Rising doubts spark mistrust among people and even officials about a vaccination campaign against the coronavirus pandemic in southeastern Europe.
Efforts to vaccinate people against the virus in countries like the Czech Republic, Serbia, Bosnia, Romania and Bulgaria are facing hurdles due to uncertainties in the society, including among former presidents and even some doctors.
Feeding on the prevailing distrust are theories that vaccines made by European and American companies would inject microchips into the body of those who receive the shots.
The inoculation campaigns are already off to a slow start in the region.
A recent Balkan study warned that “a majority across the region does not plan to take the vaccine, a ratio considerably lower than elsewhere in Europe, where a majority favors taking the vaccine.”
Some 200,000 people have so far applied for the vaccine in Serbia, with a population of 7 million people.
Serbian authorities, who received their shots in front of cameras to encourage people, however, are split over the type of the vaccine.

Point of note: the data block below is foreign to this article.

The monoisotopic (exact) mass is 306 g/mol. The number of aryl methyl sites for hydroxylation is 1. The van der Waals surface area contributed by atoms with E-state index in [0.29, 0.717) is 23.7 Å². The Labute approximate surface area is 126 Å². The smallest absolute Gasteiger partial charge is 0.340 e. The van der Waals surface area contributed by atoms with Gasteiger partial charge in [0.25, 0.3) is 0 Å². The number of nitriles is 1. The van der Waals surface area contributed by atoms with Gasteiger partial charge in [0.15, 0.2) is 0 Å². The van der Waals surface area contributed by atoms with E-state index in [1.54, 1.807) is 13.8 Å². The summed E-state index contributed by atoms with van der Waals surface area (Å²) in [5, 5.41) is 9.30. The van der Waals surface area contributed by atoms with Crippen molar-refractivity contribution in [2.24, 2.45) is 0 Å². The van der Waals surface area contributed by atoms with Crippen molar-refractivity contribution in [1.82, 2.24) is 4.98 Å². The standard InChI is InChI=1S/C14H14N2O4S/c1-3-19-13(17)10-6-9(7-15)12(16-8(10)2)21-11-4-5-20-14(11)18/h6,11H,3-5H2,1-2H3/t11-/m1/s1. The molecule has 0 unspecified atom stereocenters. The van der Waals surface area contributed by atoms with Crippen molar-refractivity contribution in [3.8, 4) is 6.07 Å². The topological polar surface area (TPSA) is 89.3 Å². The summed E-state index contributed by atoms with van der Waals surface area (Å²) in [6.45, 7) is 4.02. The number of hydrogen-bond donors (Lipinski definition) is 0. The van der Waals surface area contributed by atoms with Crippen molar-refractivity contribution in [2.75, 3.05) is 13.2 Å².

There are divisions among the authorities over whether to get the US-made Pfizer-BioNTech vaccine or Russia’s Sputnik V.
“Serbs prefer the Russian vaccine,” read a recent headline of an official newspaper.
Officials announced that 38% of those who have applied to take the shots favor the Russian vaccine, while some 31% want the Pfizer-BioNTech version.
The US-made vaccine has already caused the death of 23 people in Norway.
Norwegian doctors have been told to be cautious in inoculating the elderly with the Pfizer/BioNTech vaccine.
On Saturday, Serbian President Aleksandar Vucic greeted the shipment of one million doses of the Chinese Sinopharm vaccine with the announcement that he will receive the shot to show it is safe.
In the Czech Republic, where surveys show some 40% reject vaccination, protesters at a big rally against government virus restrictions in Prague demanded that vaccinations not be made mandatory.
Former president Vaclav Klaus told protesters that vaccines are not a solution and that they need to get exposed to the virus to gain immunity.
“They say that everything will be solved by a miracle vaccine,” said Klaus. “We have to say loud and clear that there’s no such a thing. … I am not going to get vaccinated.”
Another study published before the regional vaccination campaign started in December said that distrust about vaccines was prevalent among nearly 80% of people in the Western Balkan countries.